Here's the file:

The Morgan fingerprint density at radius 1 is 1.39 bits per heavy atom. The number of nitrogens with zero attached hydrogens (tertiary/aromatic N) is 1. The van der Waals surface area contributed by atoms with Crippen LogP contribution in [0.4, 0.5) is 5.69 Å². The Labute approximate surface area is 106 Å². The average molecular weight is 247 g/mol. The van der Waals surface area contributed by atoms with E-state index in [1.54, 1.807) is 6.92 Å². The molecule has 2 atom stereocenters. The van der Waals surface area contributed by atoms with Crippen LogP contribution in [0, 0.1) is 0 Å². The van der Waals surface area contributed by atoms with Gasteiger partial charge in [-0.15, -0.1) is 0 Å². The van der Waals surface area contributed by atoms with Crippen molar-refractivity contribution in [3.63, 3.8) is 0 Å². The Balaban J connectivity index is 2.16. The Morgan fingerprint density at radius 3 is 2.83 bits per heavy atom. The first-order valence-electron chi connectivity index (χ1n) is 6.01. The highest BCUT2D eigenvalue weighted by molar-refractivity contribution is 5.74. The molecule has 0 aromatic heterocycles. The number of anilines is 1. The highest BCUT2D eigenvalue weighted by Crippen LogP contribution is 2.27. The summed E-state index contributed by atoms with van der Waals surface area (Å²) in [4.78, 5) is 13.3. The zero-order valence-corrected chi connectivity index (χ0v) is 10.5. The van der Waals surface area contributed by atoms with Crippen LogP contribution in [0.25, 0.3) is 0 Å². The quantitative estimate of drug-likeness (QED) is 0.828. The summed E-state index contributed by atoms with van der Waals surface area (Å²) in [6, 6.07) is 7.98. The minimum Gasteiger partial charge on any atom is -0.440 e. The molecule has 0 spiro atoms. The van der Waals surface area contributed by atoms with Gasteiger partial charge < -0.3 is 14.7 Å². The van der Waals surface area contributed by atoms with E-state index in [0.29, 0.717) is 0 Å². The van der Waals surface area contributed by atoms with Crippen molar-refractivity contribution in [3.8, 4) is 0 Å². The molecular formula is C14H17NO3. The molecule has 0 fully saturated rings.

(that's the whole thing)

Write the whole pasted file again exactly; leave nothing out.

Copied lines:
The Morgan fingerprint density at radius 1 is 1.39 bits per heavy atom. The number of nitrogens with zero attached hydrogens (tertiary/aromatic N) is 1. The van der Waals surface area contributed by atoms with Crippen LogP contribution in [0.4, 0.5) is 5.69 Å². The Labute approximate surface area is 106 Å². The average molecular weight is 247 g/mol. The van der Waals surface area contributed by atoms with E-state index in [1.54, 1.807) is 6.92 Å². The molecule has 2 atom stereocenters. The van der Waals surface area contributed by atoms with Crippen LogP contribution in [0, 0.1) is 0 Å². The van der Waals surface area contributed by atoms with Gasteiger partial charge in [-0.15, -0.1) is 0 Å². The van der Waals surface area contributed by atoms with Crippen molar-refractivity contribution in [3.63, 3.8) is 0 Å². The Balaban J connectivity index is 2.16. The Morgan fingerprint density at radius 3 is 2.83 bits per heavy atom. The first-order valence-electron chi connectivity index (χ1n) is 6.01. The highest BCUT2D eigenvalue weighted by molar-refractivity contribution is 5.74. The molecule has 0 aromatic heterocycles. The number of anilines is 1. The highest BCUT2D eigenvalue weighted by Crippen LogP contribution is 2.27. The summed E-state index contributed by atoms with van der Waals surface area (Å²) in [4.78, 5) is 13.3. The zero-order valence-corrected chi connectivity index (χ0v) is 10.5. The van der Waals surface area contributed by atoms with Crippen LogP contribution in [0.25, 0.3) is 0 Å². The quantitative estimate of drug-likeness (QED) is 0.828. The summed E-state index contributed by atoms with van der Waals surface area (Å²) in [6, 6.07) is 7.98. The minimum Gasteiger partial charge on any atom is -0.440 e. The molecule has 0 spiro atoms. The van der Waals surface area contributed by atoms with Gasteiger partial charge < -0.3 is 14.7 Å². The van der Waals surface area contributed by atoms with E-state index in [0.29, 0.717) is 0 Å². The van der Waals surface area contributed by atoms with Crippen molar-refractivity contribution in [3.8, 4) is 0 Å². The molecular formula is C14H17NO3. The molecule has 0 fully saturated rings.